Welcome to Pete Brown's 10rem.net

First time here? If you are a developer or are interested in Microsoft tools and technology, please consider subscribing to the latest posts.

You may also be interested in my blog archives, the articles section, or some of my lab projects such as the C64 emulator written in Silverlight.

(hide this)

Essential Silverlight and WPF Skills: The UI Thread, Dispatchers, Background Workers and Async Network Programming

Pete Brown - 23 April 2010

I'm starting a occasional series of postings on top things every Silverlight and WPF developer should know. Originally, I was going to make this a top-10 style list, but I'll keep that for my presentations, and instead expand on it here, with one topic per post.

This one is about threading in Silverlight.

Ok, that subject sounds like a lot, but it's all pretty closely related.

Both Silverlight and WPF have the concept of a UI thread. Whenever you tie that thread up, you make your application unresponsive. In Silverlight, if you're on a page with other plug-ins, you make all the plug-ins unresponsive. (It's actually per-process, but most modern browsers separate processes by tabs)

Async Network Calls

In order to keep from tying up the UI thread, you have to perform long-running processes on another thread. Often, but not always, those processes are network calls. In Silverlight, all network calls are async with no provision to handle them any other way. This lets you off the hook threading-wise, but requires that you understand how to chain those calls, and how to deal with libraries that have IAsyncResult callbacks that return on different threads.

TestServiceClient client = new TestServiceClient();
client.DoSomethingSlowCompleted += (s, ea) =>
    {
        // do something with the results here
        Debug.WriteLine(ea.Result);
    };

client.DoSomethingSlowAsync();

Background Worker

For other processes, the BackgroundWorker is a great, simple, way to do some background work while reporting progress to the UI. It takes all the dispatching work away, so you can feel free to manipulate the UI from the ProgressChanged and RunWorkerCompleted events. Do not touch the UI from the DoWork event, as that is actually running on a separate thread.

private BackgroundWorker _worker = new BackgroundWorker();
private void RunLongProcess()
{
    _worker.WorkerReportsProgress = true;

    ProgressBar.Minimum = 0;
    ProgressBar.Maximum = 100;

    _worker.DoWork += (s, e) =>
        {
            for (int i = 0; i < 100; i++)
            {
                // simulate long-running work
                System.Threading.Thread.Sleep(500);
                ((BackgroundWorker)s).ReportProgress(i+1);
            }

        };

    _worker.ProgressChanged += (s, e) =>
        {
            // this is on the UI thread, so you can
            // update UI from here.
            ProgressBar.Value = e.ProgressPercentage;
        };

    _worker.RunWorkerCompleted += (s, e) =>
        {
            // clean up after your stuff, yes, you can touch UI here.                
        };

    _worker.RunWorkerAsync();
        
}

Of course, knowing how to set up event handlers using lambda expressions is always helpful :)

Dispatcher

Sometimes, you spin off a thread of your own, or you have to deal with some of the crufty stacks where the callbacks come back on a different thread from the one that created the call. In those cases, you need to use a dispatcher to make a call back to the UI thread.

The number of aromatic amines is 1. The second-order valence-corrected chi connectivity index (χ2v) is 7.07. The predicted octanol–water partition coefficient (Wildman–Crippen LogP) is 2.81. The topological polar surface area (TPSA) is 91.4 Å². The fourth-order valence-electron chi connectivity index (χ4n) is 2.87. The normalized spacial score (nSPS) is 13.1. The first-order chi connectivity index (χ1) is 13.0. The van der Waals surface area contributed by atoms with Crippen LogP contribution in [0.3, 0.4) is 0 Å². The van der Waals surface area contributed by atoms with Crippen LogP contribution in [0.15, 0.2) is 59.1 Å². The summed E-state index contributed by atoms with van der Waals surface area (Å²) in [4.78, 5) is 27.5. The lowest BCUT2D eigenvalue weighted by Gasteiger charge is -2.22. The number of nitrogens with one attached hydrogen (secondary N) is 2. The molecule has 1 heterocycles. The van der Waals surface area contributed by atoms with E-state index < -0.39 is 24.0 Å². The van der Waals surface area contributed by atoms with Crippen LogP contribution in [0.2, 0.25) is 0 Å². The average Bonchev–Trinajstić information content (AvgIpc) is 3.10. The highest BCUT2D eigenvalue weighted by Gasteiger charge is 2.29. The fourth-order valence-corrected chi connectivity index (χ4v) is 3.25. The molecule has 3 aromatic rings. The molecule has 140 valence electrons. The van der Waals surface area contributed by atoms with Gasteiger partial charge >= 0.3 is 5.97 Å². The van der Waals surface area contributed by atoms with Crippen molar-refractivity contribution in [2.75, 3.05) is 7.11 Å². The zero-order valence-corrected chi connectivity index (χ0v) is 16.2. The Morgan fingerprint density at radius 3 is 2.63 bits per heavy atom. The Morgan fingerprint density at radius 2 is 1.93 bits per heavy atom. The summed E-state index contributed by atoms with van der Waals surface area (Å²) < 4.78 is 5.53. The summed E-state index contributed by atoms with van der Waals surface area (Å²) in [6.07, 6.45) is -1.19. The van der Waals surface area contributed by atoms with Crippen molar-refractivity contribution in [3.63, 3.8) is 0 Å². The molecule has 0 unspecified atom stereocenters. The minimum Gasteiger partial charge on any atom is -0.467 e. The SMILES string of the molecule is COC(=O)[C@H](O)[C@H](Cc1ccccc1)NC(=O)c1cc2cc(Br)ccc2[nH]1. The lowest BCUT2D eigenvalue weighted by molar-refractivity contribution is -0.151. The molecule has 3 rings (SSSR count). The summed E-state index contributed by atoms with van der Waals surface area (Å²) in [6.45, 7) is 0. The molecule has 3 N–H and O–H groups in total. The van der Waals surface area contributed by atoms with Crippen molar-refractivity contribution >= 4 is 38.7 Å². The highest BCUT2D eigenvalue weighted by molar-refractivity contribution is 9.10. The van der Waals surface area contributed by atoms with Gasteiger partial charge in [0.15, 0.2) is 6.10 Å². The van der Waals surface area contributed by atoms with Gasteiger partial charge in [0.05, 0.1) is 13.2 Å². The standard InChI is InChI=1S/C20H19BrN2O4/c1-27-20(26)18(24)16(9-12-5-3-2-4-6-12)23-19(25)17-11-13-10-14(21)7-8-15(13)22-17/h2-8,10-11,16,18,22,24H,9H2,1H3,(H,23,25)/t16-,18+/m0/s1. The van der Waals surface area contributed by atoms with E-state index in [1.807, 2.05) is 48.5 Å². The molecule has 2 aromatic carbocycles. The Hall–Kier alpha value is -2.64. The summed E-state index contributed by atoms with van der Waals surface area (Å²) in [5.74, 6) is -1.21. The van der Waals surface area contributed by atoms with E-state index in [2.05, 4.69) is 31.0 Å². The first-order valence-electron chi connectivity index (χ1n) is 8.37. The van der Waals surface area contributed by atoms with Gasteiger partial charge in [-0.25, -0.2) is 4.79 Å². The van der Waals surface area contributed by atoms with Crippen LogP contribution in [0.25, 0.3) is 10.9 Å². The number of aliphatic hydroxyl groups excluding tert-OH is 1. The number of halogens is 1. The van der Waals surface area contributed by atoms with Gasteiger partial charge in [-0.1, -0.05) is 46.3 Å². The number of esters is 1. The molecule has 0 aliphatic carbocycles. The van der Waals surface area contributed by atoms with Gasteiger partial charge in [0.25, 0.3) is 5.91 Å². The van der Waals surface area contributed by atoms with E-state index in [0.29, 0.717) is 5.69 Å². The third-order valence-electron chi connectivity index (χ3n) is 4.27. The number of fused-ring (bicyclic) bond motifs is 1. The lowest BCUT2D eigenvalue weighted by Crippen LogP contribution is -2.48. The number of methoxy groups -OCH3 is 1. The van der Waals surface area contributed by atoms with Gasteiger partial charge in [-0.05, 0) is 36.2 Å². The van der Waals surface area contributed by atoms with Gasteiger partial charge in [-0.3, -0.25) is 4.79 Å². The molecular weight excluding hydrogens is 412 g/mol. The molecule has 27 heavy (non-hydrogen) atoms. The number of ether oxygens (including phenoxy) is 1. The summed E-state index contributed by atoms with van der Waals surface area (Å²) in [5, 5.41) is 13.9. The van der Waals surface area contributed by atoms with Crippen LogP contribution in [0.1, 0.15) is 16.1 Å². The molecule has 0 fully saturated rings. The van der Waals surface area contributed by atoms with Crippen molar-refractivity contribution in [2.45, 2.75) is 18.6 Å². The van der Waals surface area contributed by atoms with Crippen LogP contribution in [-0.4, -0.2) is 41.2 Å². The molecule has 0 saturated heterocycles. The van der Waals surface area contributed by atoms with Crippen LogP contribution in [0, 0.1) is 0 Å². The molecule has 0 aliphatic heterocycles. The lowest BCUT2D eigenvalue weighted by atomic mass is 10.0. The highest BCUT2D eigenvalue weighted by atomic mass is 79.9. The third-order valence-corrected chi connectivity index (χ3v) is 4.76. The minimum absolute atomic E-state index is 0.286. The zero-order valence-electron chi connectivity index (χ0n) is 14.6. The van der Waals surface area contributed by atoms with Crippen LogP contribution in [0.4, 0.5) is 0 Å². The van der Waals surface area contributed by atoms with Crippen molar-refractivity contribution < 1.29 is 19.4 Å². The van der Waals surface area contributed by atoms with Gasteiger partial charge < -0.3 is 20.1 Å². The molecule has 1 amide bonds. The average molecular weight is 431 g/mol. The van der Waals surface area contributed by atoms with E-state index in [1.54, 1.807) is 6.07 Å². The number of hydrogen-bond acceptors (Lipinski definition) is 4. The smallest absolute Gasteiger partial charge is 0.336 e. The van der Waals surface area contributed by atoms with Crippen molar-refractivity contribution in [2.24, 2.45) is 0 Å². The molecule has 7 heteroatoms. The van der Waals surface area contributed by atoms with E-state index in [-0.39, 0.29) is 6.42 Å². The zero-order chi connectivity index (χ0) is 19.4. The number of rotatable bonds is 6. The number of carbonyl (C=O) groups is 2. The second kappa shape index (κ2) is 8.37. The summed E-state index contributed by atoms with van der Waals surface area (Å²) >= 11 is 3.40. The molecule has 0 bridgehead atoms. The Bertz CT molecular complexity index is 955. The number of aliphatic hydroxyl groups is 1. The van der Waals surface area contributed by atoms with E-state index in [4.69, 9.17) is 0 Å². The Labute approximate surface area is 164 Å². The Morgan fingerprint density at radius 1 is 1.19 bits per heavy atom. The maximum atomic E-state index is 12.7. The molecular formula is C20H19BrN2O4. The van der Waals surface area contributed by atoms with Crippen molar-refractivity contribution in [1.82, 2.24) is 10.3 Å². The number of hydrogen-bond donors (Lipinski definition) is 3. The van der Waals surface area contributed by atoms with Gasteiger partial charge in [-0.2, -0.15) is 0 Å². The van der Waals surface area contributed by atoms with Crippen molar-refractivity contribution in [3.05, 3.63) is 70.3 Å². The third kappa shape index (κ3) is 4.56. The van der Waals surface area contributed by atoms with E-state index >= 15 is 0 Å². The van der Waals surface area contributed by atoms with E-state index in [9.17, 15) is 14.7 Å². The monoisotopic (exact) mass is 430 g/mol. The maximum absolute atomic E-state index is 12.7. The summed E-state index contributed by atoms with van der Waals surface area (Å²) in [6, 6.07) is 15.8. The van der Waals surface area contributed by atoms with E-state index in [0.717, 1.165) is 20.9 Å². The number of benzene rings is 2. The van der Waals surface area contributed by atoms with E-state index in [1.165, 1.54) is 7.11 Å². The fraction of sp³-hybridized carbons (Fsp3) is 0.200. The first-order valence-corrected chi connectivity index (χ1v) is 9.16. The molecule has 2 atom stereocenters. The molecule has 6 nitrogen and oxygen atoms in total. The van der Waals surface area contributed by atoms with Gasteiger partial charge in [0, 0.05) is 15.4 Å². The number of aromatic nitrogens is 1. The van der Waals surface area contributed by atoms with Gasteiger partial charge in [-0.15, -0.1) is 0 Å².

If the code is on a page, you can call the dispatcher property and pass it a function to execute (yes, more lambda in this example).

private void UpdateUI()
{
    Dispatcher.BeginInvoke(() =>
        {
            ProgressBar.Value = 50;
        });
}

But, if the code is in some sort of non-UI class, it gets more complex. You can do it this way, using a dummy control (like we did in Silverlight 2):

TextBlock _dispatcherObject = new TextBlock();
private void UpdateUINasty() // avoid this approach unless it's all you've got
{
    _dispatcherObject.Dispatcher.BeginInvoke(() =>
        {
            SomePage.ProgressBar.Value = 50;
        });
}

This example assumes the object itself was created on the UI thread. The better way is to use the Deployment object:

private void UpdateUINotSoNasty()
{
    Deployment.Current.Dispatcher.BeginInvoke(() =>
    {
        SomePage.ProgressBar.Value = 50;
    });
}

That's better. Definitely the recommended approach for recent versions of Silverlight, including Windows Phone 7.

Timers

What about when you need to run something on a timer? The normal timer classes require manual dispatching to do any UI updates. However, Silverlight and WPF both have the DispatcherTimer class that handles all that for you.

private void StartTimer()
{
    DispatcherTimer timer = new DispatcherTimer();

    timer.Tick += (s, e) =>
        {
            // do some very quick work here

            // update the UI
            StatusText.Text = DateTime.Now.Second.ToString();
        };

    timer.Interval = TimeSpan.FromSeconds(1);
    timer.Start();
}

Of course, realize that what you're doing here is interrupting the UI thread, not really running anything on a separate thread. It's not suitable for anything long-running and cpu-intensive, but rather something where you need to execute on a regular interval. Clock UI updates are a perfect example.

Threads

In general, I discourage folks from spinning off real threads. Very few people understand how to efficiently work with threads, so even if you're a threading genius, the person coming in after you probably isn't. In most cases, the Background Worker will provide you with what you need.

Silverlight doesn't yet have it, but the Parallel Tasking support built into .NET 4 can really help you out should you really need to do more than two things at once. Definitely check it out.

Conclusion

Threading in Silverlight and WPF is a little trickier than some other technologies, because you have to worry about the UI thread. My intention here was to both inform you that this trickiness exists, and then show some ways of dealing with it.

         
posted by Pete Brown on Friday, April 23, 2010
filed under:          

25 comments for “Essential Silverlight and WPF Skills: The UI Thread, Dispatchers, Background Workers and Async Network Programming”

  1. Petesays:
    @Clint

    I really try and get folks new to SL/WPF to stay away from "real" threading, that includes ThreadPool.

    If you're in WPF, you can do more with the parallel extensions in most cases. I'd recommend looking at that before even thinking about custom threads. As we get more cores, it's going to be more and more important to just tell the CPU that we need to do something in parallel and let it figure out how many threads can be effectivly used on the machine.

    If you really know threads enough to handle all the "other" stuff that comes along with them, like cancellation, updating shared data etc. then go for it. Otherwise, I strongly recommend the other approaches.

    That said, I use a single separate thread in the Silverlight C64 emulator precisely because I do know why it's there and how to manage it :)

    Pete
  2. Jonahsays: